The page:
Thank you to the SIIPC for  this intense and valuable conference, and for making me part of it.

 

WINDBAGGERY AND PONTIFICATION

December 7th, 2013 32 comments

 

politician-windbagDefinition of Pontification from the Urban Dictionary

http://www.urbandictionary.com/define.php?term=pontification

The act of speaking out for the purpose of hearing oneself speak.
Posturing…speaking to people that don’t really care what you say one way or another since you’re speaking solely to front yourself as “someone in charge”.
Speech or written communication that is generally pointless except to cast favorable light upon the speaker or author as if the message were a pronouncement from on high.


Usually full of shit.

 

As those who know me have observed, I am spending a lot of my time at conferences these days.  The topic is always pertinent to Patient Safety, because that has become my true calling.  I am finally confident enough to speak up at these conferences and meetings.  It took me a while to get to this point, because I was angry, grieving and skeptical and I might have come across as whiny or mean.    But, most of all, I never wanted anyone to call me a windbag.

 

We all know wind bags.  But, no profession is any better at being WBs than doctors.  Please do not get me wrong.  I know, respect and honor many doctors and many of them are my friends and colleagues.  I have learned so much from doctors, and a few have given me excellent treatment and care.  I am not casting a big net here when I say that some doctors are the biggest windbags I have ever met, and they have really honed their skills at their windbaggery.

 

Example.  When I attend conferences, I consider myself an equal with all of the other attendees and presenters.  I may not have the titles and letters behind my name or the years of education, but I wouldn’t be there if the conference organizers and I didn’t think I had something to offer.  It has taken me a long time to build my experience, education and passion to a point where I feel like I can make a contribution in the form of comments and questions, and sometimes as a speaker or part of a panel presentation.   When I started my advocacy for Patient Safety 5 years ago, I barely said anything in my meetings.  Now I do, and I want to, but I honestly do try to hold and organize my thoughts and I politely wait my turn.  And I do not go on and on and on and on, with what I have to say.  I try to sound intelligent, respectful and sometimes humorous and to make my message important and brief.    When I know that there are several other people behind me waiting for their turn at the microphone, I keep it brief.

Now Doctors….that is another story.  Some doctors are just fine…they introduce themselves as a doctor, say where they work and go on with their brief comment or question.  These brilliant doctors can often say so much in such a short time that I know I MUST pay close attention.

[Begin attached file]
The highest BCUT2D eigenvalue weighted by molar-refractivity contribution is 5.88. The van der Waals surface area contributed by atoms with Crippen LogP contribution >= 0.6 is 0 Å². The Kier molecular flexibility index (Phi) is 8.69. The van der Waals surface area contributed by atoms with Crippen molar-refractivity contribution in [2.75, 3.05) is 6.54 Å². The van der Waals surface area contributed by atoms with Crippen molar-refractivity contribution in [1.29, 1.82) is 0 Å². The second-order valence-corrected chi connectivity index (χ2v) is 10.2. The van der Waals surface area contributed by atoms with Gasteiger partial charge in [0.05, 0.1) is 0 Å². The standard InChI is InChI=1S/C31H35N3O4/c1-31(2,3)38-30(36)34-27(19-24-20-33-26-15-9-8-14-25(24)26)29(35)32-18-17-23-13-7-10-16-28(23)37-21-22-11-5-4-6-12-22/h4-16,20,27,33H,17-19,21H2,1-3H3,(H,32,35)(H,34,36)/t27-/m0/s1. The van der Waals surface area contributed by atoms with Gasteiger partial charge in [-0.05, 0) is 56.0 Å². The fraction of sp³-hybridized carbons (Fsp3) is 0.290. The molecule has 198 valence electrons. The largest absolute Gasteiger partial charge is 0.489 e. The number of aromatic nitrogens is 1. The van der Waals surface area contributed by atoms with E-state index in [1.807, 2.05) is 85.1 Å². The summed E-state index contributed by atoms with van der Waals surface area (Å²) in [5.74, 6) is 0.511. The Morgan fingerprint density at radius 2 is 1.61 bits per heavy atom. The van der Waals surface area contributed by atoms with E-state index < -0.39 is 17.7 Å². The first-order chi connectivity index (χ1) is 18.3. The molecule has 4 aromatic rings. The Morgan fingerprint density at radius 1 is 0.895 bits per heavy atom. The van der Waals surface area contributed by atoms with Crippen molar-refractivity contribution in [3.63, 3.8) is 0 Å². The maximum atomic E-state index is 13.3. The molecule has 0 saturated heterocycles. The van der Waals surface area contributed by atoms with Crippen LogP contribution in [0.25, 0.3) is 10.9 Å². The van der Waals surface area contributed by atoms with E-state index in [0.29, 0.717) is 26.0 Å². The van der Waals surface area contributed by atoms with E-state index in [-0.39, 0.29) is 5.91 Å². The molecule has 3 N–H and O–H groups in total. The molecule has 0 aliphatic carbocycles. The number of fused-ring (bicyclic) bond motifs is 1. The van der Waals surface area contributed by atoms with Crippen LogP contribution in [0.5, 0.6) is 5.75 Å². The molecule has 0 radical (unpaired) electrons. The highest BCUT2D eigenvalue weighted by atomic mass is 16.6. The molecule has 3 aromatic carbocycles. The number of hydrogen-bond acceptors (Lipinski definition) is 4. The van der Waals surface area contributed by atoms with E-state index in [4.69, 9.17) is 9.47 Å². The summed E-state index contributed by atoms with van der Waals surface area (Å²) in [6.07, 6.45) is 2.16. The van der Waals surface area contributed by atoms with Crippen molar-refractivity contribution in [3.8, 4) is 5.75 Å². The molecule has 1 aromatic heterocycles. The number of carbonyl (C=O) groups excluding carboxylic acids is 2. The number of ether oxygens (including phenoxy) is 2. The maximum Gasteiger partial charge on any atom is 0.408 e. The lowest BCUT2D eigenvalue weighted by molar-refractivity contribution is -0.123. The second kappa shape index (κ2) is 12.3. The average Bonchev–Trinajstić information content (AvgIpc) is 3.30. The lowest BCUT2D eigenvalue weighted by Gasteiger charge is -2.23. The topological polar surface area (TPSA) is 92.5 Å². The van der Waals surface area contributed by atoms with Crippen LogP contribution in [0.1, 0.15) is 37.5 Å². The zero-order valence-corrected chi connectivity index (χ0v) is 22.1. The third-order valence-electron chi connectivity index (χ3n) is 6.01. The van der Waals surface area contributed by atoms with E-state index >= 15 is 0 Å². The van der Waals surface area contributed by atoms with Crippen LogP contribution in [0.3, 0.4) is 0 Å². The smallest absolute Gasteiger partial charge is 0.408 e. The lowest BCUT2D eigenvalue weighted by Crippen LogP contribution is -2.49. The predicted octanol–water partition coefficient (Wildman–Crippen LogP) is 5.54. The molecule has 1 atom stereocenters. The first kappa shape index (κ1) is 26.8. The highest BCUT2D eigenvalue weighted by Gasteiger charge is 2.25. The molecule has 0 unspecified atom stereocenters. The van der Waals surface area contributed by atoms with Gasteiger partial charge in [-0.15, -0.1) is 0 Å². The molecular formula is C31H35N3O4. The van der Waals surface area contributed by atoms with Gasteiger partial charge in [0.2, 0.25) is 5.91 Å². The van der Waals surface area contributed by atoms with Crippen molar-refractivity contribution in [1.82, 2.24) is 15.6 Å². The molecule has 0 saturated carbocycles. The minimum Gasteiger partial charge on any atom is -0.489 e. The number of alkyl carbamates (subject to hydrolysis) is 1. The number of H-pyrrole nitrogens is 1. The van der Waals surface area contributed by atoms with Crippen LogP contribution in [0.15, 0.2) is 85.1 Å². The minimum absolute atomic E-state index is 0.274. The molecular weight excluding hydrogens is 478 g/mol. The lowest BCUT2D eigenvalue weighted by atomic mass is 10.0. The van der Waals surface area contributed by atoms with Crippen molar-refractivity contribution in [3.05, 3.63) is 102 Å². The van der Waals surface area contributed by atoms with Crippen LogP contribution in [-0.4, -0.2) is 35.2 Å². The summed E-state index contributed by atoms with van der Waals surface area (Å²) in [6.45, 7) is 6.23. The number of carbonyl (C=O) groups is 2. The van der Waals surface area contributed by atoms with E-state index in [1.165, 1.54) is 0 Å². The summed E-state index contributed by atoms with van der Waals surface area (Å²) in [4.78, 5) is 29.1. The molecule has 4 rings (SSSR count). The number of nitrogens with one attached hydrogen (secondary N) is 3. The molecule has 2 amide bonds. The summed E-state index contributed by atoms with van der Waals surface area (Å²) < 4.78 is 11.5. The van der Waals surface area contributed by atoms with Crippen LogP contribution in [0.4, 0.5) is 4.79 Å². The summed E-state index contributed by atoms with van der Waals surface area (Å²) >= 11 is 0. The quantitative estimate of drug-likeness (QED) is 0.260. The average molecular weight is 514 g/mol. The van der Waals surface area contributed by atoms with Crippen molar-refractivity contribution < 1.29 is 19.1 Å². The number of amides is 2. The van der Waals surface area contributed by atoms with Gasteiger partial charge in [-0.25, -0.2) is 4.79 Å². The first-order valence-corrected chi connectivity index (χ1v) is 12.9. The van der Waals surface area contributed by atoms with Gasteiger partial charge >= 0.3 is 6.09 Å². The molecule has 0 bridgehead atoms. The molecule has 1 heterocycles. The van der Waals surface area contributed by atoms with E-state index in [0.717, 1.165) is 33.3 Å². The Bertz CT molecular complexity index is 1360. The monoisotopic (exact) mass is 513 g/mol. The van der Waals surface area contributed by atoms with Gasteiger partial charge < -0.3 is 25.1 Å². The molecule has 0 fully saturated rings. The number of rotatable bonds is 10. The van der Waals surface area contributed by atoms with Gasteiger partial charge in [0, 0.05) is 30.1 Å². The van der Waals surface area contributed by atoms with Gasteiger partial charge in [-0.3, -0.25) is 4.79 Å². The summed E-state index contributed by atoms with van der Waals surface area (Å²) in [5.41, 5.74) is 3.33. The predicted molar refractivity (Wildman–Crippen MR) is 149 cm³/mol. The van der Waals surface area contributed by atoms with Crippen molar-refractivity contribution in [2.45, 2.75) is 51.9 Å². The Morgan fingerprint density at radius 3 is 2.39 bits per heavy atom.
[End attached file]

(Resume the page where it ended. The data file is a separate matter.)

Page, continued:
MDWBs are a different story. ( Medical Doctor Wind Bags).   I recently listened to one like that.  He was about my age, quite heavy, very imposing and extremely long winded.  He spent the first 5 minutes at the mike listing his titles, his jobs, his schools, his professional accomplishments, and his IMPORTANCE!   This pontification of HIMSELF made me bite my tongue, and gave me heartburn.  Then after that 5 minutes he launched into his comment.  He had no questions for the presenters…he just wanted to be sure he had HIS comments heard.  I lost interest after he listed his first several titles, and I remember very little of what he had to say.  He conducted this boring self-portrait and comment while at least a half dozen other attendees waited behind him for their turn to comment  ….he had no regard for anyone except himself. I did not get to make my comment on that particular presentation and neither did about 6 others, because this doctor was so long winded.   That kind of ego and arrogance  can actually get a doctor into trouble in his/her practice.

When I described this experience to my lifelong friend Charlotte, she said that these meetings ought to have a GONG!  HA…what a great idea.  I honestly think I will suggest this to the organizers of the event I just attended.

Another example of MD Windbaggery in these meetings is when we have workshops with doctors.  We are all equals in those workshops.  We all start out politely, and with respect for each other and our time, and we raise our hands to be called on in order.  Then one long winded doctor speaks, and another doctor feels the need to respond out of turn, and all of a sudden, it is a doctor to doctor conversation, and the rest of us, who politely hold up our hands to be called on, are left out.  A woman sitting next to me at my most recent conference (also a patient advocate) said  “I’m deflated”, and she put her hand down.   Disgusting.  When I had about lost my patience with this arrogance and rudeness, I whispered in our meeting facilitator’s ear that my hand had been up for a really long time.

So, my suggestion for a solution to this windbaggery and pontification is a GONG…..or maybe a little bell or gavel,  and time limits for every single comment or question……including those of DOCTORS.

Weary

October 20th, 2013 2 comments